Furthermore, while gesture-based systems can offer great educational benefits in addressing differential instructions, diverse learning styles and multiple intelligences, I feel this technology will go far and beyond such specific domains and prove to be further reaching.

Considerations and Focus for Design


(Wikiepdia, 2015)

Various publications and studies have brought to light possible areas for consideration and focus when designing for gesture-based gameplay and eLearning.

According to the 2011 Horizon Report, “While gesture-based computing has found a natural home in gaming, as well as in browsing files, its potential uses are far broader. The ability to move through three-dimensional visualizations could prove compelling and productive, for example, and gesture-based computing is perfect for simulation and training. Gesture-based computing has strong potential in education, both for learning, as students will be able to interact with ideas and information in new ways, and for teaching, as faculty explore new ways to communicate ideas. It also has the potential to transform what we understand to be scholarly methods for sharing ideas. Gesture-based computing is changing the ways that we interact with computers, both physically and mechanically. As such, it is at once transformative and disruptive. Researchers and developers are just beginning to gain a sense of the cognitive and cultural dimensions of gesture-based communicating, and the full realization of the potential of gesture-based computing within higher education will require intensive interdisciplinary collaborations and innovative thinking about the very nature of teaching, learning, and communicating.” (Johnson, Smith, Willis, Levine & Haywood, 2011).



(Ivek, 2014)

According to Gao et al (2012), in their study titled, What Does Touch Tell Us about Emotions in Touchscreen-Based Gameplay?, “The increasing number of people playing games on touch-screen mobile phones raises the question of whether touch behaviors reflect players’ emotional states… In parallel with this increasing use of touch-based devices to play games, there is also an increasing interest, within the game industry, in adding emotion recognition capabilities to games (e.g., see Microsoft XBOX 360 Milo project  and Fable Journey) to increase the engagement experience of the player. This capability could be used either to evaluate new games or to create games that make use of the player’s affective states to create a personalized, engaging game experience [Bianchi-Berthouze 2013; Yannakakis and Hallam 2007]. “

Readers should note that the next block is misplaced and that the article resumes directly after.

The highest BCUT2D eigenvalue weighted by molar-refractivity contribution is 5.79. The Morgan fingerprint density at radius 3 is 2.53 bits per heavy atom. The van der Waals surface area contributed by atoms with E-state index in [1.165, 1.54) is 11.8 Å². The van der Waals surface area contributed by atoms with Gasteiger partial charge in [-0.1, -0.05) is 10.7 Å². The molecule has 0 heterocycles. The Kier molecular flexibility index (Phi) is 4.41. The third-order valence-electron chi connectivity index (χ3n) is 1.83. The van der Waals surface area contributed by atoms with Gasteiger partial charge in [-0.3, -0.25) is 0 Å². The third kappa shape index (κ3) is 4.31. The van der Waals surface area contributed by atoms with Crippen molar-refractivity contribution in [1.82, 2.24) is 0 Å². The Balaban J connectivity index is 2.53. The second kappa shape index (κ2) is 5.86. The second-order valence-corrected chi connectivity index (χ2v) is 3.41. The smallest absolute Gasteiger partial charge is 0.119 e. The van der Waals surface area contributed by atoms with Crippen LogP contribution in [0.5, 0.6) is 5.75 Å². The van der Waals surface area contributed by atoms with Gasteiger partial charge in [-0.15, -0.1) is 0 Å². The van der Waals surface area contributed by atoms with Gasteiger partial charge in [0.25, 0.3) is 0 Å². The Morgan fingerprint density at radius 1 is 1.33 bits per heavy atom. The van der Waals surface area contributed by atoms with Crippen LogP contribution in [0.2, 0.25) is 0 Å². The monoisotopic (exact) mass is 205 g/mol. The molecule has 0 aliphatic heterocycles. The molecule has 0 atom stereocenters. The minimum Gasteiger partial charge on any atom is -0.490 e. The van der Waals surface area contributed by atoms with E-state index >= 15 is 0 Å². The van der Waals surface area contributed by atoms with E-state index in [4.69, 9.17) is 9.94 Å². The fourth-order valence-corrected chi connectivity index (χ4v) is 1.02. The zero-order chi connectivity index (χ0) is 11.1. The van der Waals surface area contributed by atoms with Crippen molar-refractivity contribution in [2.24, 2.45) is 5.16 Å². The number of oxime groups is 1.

While all these benefits can be useful to the gaming industry, they can also be useful to eLearning for many of the same reasons.


(Interactive IT Group, 2015)

According to Gwo-Jen et all (2013) in their study titled, Effects of Touch Technology-based Concept Mapping on Students’ Learning Attitudes and Perceptions, “Concept maps have become a widely used educational tool around the globe. The advancements in computerized interface technologies have enabled even more alternatives for using concept maps in teaching and learning. This study investigates the effects of two different touch technology-based concept mapping interaction modes on students’ learning achievements and learning attitudes in a natural science course, as well as their degree of acceptance of using concept maps to learn. Ninety two sixth graders were randomly divided into three groups. Experimental Group One was taught using the Interactive Whiteboard (IWB)-based concept mapping approach, Experimental Group Two learned with the touchscreen-based concept mapping approach, while the control group learned with the traditional paper-and-pencil-based concept mapping approach. The experimental results show that, in terms of learning attitudes toward the natural science course and the degree of acceptance of using concept maps to learn, the students were significantly more positive about the two touch technology-based interaction modes than they were about the traditional paper-and-pencil mode…To sum up, touch technology has potential in educational applications; therefore, it is worth studying the effects of different forms of touch technology used as educational tools on the learning performance of students.”


Gesture based systems is very new and being used in many industries, but new to education. Much research is being done so it is most definitely something to visit in the near future for more information and case studies.

How the Technology Works: What is Gesture-Based Computing?

Educause in their Education Learning Initiative on new Media: Gesture-Based Computer, “Gesture-based computing refers to interfaces where the human body interacts with digital resources without using common input devices, such as a keyboard, mouse, game controller, or voice-entry mechanism. Such systems can scan a limited space, analyze human movement within it, and interpret the motions of hands and arms, head, face, or body as input. Touchscreen interfaces likewise enable gestures such as swipes or taps to navigate, play games, or organize data. Gesture recognition technology is used in a wide array of applications, from those that parse facial expressions to determine human emotional reactions to complex, augmented-reality simulations that evaluate whole-body movement.”


Examples of Gesture-Based eLearning Systems


(Tutwiler, Lin, & Change, 2013)